We begin with a debate over the next steps in ending the Syrian conflict. With the collapse of Lakhdar Brahimi’s truce during the Eid Al Adha holiday and an expected refocus on conflict in Syria after the U.S. elections, observers are looking at the upcoming opposition conference in Doha for a potential breakthrough. The international intrigue that surrounds such deals has sparked some interesting conversations among political activists.
One member of the Local Coordination Committees, the grassroots network that runs protests and humanitarian efforts around the country, used a prominent activist’s analysis to start a Facebook conversation. A portion of the discussion is translated below.
The consensus for these activists is that the Syrian National Council and other political figures in the opposition may form a government in exile with guidance from Arab and international players. Brahimi, under the auspices of the international community, will then oversee negotiations with the Assad regime.
One major hurdle to this scheme is that any government that’s formed outside of Syria wouldn’t be seen as legitimate, one of the activists said. Another pointed out that a government in exile may work, but it would have to “provide real military, financial and political support for the revolution,” otherwise it would fall out of favor just as like the Syrian National Council.
Complicating any potential political deals is the relentless violence, which is creating more fissures among opponents of the Assad regime, with some supporters of the revolution placing much of the blame for the death and destruction on the rebels. While most agree that the revolution remained peaceful despite facing lethal force from the Assad regime for many months before military defectors and civilians started shooting back, the proliferation of armed rebel groups has undoubtedly led to an escalation in violence.
Concerns about drifting to a violent revolution were raised from the early days in Daraa and peaceful activists worked hard to convince people to shun weapons. But the desire to fight couldn’t be suppressed indefinitely. Many activists, especially those in Aleppo and Damascus who have more assets to lose, held their tongues as the rural battles raged early this year, but are now speaking out as the fighting edges closer to their neighborhoods.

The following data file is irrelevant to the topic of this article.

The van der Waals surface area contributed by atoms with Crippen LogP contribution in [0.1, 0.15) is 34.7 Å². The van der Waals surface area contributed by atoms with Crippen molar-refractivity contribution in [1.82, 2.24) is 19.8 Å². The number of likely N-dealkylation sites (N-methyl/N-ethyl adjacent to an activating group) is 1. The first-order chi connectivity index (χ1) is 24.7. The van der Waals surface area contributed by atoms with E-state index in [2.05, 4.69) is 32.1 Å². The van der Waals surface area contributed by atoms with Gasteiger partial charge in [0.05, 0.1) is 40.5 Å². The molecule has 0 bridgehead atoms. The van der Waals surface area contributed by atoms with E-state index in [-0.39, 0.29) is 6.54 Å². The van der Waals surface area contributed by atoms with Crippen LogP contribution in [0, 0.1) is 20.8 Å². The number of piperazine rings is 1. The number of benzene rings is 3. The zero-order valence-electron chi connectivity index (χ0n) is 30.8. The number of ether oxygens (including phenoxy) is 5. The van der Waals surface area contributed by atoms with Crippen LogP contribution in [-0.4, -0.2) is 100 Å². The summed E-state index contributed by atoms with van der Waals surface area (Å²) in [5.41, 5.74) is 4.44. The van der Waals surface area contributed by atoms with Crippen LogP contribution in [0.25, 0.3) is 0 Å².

Below is a Twitter conversation that’s an example of this debate. Edward Dark, a handle for an activist from Aleppo, said “the people of Aleppo certainly don’t love the regime, but they hate the rebels even more.” Journalists who visited Aleppo over the past few months report that some local residents resent the presence of rebels because destruction soon follows. Winning the hearts and minds is vital for a successful guerilla movement, and losing opponents of the Assad regime must concern rebel leaders.
The increasingly visible presence of foreign fighters and glorification of jihadi rhetoric isn’t helping assuage those who fear the armed rebels. And a video of Saudi fighters singing praises of Bin Laden and promising to slaughter Alawites in Binnish, Idlib, which surfaced last week, exacerbates those fears. While the crowd didn’t seem to know the words to the Al Qaeda songs, they clapped and danced in response. But the transformation of the town from a model for self-governance as Anthony Shadid observed shortly before his death in Syria in February, to a cradle for Al Qaeda shows the dangers of allowing the Syrian conflict to fester.
We end this week’s post with a look at the regime’s propaganda machine, which continues to churn out the regime’s storyline with vulgar flair. Its latest effort to dissemble isn’t as tasteless as Addunya’s report on the August 2012 massacre in Darayya, where the reporter actually interviewed a small child who was clinging to her dead mother, but it has spurred one activist to deconstruct the footage.
Syrian TV reported that the army captured a truck filled with explosives, weapons, communication devices, “day vision” goggles and medical supplies, and killed and arrested a number of militants. The station’s own cameras showed semi-naked dead men in a pile with freshly-pressed FSA uniforms placed on top of them. The scene is described in great detail in one activist’s clip (Arabic).
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